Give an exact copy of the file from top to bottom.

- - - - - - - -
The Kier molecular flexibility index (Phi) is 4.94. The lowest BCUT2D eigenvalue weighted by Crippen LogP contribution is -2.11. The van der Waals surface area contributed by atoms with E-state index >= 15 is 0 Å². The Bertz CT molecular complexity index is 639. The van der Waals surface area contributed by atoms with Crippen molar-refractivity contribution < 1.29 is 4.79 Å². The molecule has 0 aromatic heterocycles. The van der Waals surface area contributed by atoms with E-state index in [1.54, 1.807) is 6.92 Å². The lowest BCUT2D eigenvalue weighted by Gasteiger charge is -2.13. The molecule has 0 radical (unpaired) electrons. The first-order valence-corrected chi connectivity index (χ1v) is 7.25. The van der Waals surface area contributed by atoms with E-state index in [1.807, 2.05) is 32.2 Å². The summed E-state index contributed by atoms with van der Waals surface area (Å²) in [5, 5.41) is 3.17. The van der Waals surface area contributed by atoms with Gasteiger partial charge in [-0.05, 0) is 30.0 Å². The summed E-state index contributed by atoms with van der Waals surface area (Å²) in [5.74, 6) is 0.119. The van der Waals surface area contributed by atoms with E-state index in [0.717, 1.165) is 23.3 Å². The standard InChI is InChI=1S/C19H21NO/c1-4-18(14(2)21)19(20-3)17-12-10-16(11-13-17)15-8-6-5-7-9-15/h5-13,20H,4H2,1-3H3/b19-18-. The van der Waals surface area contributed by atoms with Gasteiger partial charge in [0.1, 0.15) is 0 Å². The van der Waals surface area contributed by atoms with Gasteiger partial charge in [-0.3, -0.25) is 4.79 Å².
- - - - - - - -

The Kier molecular flexibility index (Phi) is 4.94. The lowest BCUT2D eigenvalue weighted by Crippen LogP contribution is -2.11. The van der Waals surface area contributed by atoms with E-state index >= 15 is 0 Å². The Bertz CT molecular complexity index is 639. The van der Waals surface area contributed by atoms with Crippen molar-refractivity contribution < 1.29 is 4.79 Å². The molecule has 0 aromatic heterocycles. The van der Waals surface area contributed by atoms with E-state index in [1.54, 1.807) is 6.92 Å². The lowest BCUT2D eigenvalue weighted by Gasteiger charge is -2.13. The molecule has 0 radical (unpaired) electrons. The first-order valence-corrected chi connectivity index (χ1v) is 7.25. The van der Waals surface area contributed by atoms with E-state index in [1.807, 2.05) is 32.2 Å². The summed E-state index contributed by atoms with van der Waals surface area (Å²) in [5, 5.41) is 3.17. The van der Waals surface area contributed by atoms with Gasteiger partial charge in [-0.05, 0) is 30.0 Å². The summed E-state index contributed by atoms with van der Waals surface area (Å²) in [5.74, 6) is 0.119. The van der Waals surface area contributed by atoms with E-state index in [0.717, 1.165) is 23.3 Å². The standard InChI is InChI=1S/C19H21NO/c1-4-18(14(2)21)19(20-3)17-12-10-16(11-13-17)15-8-6-5-7-9-15/h5-13,20H,4H2,1-3H3/b19-18-. The van der Waals surface area contributed by atoms with Gasteiger partial charge in [0.1, 0.15) is 0 Å². The van der Waals surface area contributed by atoms with Gasteiger partial charge in [-0.3, -0.25) is 4.79 Å².